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Take 2: The tale of Josh McCown and 'green groin'

Chicago Bears quarterback Josh McCown (12) gets hit by Dallas Cowboys linebacker Sean Lee (50) in the air as McCown makes a touchdown run during the first half of an NFL football game, Monday, Dec. 9, 2013, in Chicago. (AP Photo/Nam Y. Huh)

Thanks in large part to a four-touchdown performance by quarterback Josh McCown, the Bears improved to 7-6 with a win against the Dallas Cowboys. Hub Arkush and Tom Musick discuss:

Musick: He was a so-so player whose career had fizzled. He was coaching at a North Carolina high school when the Bears called, offering him a second chance. Now, he's the talk of Chicago sports. At what point do we start making Josh McCown's story into a movie? And which actor should play him?

Arkush: First thing you have to do is get Ron Howard a hairpiece and personal trainer, 'cause who else could play McCown but Opie? Then we find a psychic who can channel Walt Disney himself from the grave, 'cause no one else could do the screenplay justice. The hardest part will be casting Marc Trestman, but I'm thinking about Gene Wilder to recraft his portrayal of Willie Wonka as a new age life coach and pigskin savant.

Musick: Golly gee, Hub, I sure could see Opie doing a mighty fine job as the Bears' unlikely star quarterback. I also would offer Dwayne Johnson (also known as "The Rock") to play Matt Forte, but he has to agree to shave his head and average 5 yards per carry. Also, whenever the wild party wraps up for Kirk Douglas' 97th birthday, we should give him a call and ask whether he wants to play Patrick Mannelly.

Arkush: This is great, so far, but I'm really struggling to cast Jay Cutler. Maybe the "Mayhem Guy" from the All State commercials? The best question, though, is who do we get to write Opie's acceptance speech when, in a rare moment of self-sacrifice right out of Remember the Titans, Mayhem Guy goes to him on the sideline and says "I'm giving you my starting job for the good of the team - and because the truth is my groin has turned green now and is still killing me." Perhaps Steve Martin could script it and "score" it with banjos in the background.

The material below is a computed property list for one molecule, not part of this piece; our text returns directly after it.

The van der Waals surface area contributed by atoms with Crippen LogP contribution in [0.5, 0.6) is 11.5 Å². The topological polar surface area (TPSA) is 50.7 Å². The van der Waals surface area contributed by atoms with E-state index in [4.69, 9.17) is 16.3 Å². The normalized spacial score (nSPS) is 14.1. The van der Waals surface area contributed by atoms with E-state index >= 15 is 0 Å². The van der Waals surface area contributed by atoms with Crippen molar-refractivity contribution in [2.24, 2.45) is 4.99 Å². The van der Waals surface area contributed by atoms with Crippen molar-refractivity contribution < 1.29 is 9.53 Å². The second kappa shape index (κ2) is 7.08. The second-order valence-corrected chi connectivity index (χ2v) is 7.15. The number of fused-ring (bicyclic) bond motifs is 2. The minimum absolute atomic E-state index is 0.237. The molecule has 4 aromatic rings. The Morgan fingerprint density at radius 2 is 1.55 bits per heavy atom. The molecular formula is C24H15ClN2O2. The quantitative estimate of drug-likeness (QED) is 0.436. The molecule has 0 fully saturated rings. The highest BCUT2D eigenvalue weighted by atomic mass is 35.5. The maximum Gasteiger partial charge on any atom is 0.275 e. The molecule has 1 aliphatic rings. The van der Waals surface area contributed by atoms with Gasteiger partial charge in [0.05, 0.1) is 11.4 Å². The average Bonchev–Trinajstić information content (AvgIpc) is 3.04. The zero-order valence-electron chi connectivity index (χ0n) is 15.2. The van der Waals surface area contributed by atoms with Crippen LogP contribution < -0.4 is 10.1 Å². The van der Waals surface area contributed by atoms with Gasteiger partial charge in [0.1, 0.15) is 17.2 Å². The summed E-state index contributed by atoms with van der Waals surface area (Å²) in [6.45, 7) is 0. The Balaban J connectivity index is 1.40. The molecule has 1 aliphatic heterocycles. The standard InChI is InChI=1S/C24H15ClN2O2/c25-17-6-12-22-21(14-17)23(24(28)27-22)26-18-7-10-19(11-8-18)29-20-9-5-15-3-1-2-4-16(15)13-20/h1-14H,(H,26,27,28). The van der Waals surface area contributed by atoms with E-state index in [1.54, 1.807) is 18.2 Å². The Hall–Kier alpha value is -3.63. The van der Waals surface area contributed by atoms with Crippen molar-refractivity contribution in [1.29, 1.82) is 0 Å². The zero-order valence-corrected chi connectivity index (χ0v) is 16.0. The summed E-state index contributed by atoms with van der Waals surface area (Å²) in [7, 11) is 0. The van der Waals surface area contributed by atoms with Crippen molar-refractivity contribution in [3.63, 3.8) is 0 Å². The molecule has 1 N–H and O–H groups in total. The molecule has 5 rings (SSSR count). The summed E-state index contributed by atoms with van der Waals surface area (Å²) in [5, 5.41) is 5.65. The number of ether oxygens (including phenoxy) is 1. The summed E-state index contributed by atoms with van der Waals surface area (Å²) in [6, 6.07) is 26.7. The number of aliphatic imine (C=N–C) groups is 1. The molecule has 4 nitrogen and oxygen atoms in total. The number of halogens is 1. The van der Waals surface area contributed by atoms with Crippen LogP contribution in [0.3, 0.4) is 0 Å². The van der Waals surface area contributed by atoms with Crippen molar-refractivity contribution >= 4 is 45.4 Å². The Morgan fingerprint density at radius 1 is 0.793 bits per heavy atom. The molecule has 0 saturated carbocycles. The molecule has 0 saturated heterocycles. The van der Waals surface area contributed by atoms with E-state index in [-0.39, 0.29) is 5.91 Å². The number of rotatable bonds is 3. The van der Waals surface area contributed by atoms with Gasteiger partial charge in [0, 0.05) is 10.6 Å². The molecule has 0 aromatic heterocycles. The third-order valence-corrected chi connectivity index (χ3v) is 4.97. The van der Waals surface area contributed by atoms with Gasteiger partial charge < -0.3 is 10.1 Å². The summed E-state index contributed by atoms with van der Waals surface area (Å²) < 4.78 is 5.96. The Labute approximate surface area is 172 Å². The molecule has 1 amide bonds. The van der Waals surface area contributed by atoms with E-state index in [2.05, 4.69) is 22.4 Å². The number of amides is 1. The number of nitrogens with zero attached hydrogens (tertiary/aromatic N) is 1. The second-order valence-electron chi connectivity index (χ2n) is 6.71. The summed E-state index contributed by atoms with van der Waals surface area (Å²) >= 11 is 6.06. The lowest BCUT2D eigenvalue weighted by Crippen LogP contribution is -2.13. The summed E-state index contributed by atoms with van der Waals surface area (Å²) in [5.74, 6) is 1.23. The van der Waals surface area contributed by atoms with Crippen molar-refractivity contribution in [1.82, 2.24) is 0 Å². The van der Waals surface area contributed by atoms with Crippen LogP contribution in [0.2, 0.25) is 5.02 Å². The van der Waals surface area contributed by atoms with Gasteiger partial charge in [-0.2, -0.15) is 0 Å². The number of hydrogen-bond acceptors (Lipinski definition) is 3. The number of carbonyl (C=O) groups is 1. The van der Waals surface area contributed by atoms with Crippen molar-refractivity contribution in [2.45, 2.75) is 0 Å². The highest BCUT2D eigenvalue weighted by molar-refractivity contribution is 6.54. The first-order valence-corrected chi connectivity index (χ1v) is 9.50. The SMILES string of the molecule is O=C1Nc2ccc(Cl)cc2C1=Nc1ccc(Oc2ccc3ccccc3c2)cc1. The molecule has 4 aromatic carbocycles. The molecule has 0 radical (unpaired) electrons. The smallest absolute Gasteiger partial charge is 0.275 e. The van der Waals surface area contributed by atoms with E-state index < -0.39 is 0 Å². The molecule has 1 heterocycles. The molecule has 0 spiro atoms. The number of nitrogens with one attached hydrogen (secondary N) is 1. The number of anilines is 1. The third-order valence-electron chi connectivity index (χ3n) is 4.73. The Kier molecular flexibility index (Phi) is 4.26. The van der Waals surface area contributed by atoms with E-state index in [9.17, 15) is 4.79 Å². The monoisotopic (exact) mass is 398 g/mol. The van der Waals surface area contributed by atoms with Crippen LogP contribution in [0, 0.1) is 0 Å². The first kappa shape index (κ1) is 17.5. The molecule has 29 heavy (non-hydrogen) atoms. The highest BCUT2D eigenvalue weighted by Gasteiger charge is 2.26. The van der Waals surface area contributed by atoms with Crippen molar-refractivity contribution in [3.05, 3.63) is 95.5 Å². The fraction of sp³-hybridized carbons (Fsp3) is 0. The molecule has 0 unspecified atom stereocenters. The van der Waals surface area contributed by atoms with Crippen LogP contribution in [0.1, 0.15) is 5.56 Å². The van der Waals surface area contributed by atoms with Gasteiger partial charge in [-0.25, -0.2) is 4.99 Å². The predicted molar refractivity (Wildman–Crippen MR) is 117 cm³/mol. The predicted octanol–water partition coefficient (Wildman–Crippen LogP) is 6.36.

Musick: Mayhem, I like that. I can hear the voice now: "I'm an NFL quarterback. My everything hurts and my next contract will cost you tens of millions. Oh, and I just threw into double coverage in the red zone." The green groin is a nice touch and could generate some Oscar buzz. But what we need to figure out now is how this movie ends. Does Opie aw-shucks his way to the playoffs? Does Mayhem return to reclaim his job, for better or worse? And ultimately, does this turn out to be a buddy flick or a hero versus a villain?

Arkush: There is a third option, you know. Cutler decides testing the green groin with his last big contract on the table is too big a risk and after his dramatic passing of the torch to Opie, he borrows Will Ferrell's cheerleader outfit and works the sideline. Opie throws six more touchdowns in Cleveland and, in a wild locker room celebration, stubs his toe and is out for the year. Out of the showers Tom Selleck emerges in the role of Jordan Palmer, escorted by quarterback whisperer Gene Wilder Trestman, and the Bears march to the Super Bowl begins in earnest.

Musick: Count me in. I’m hearing Steve Martin’s banjos in the background as the screen fades to black.

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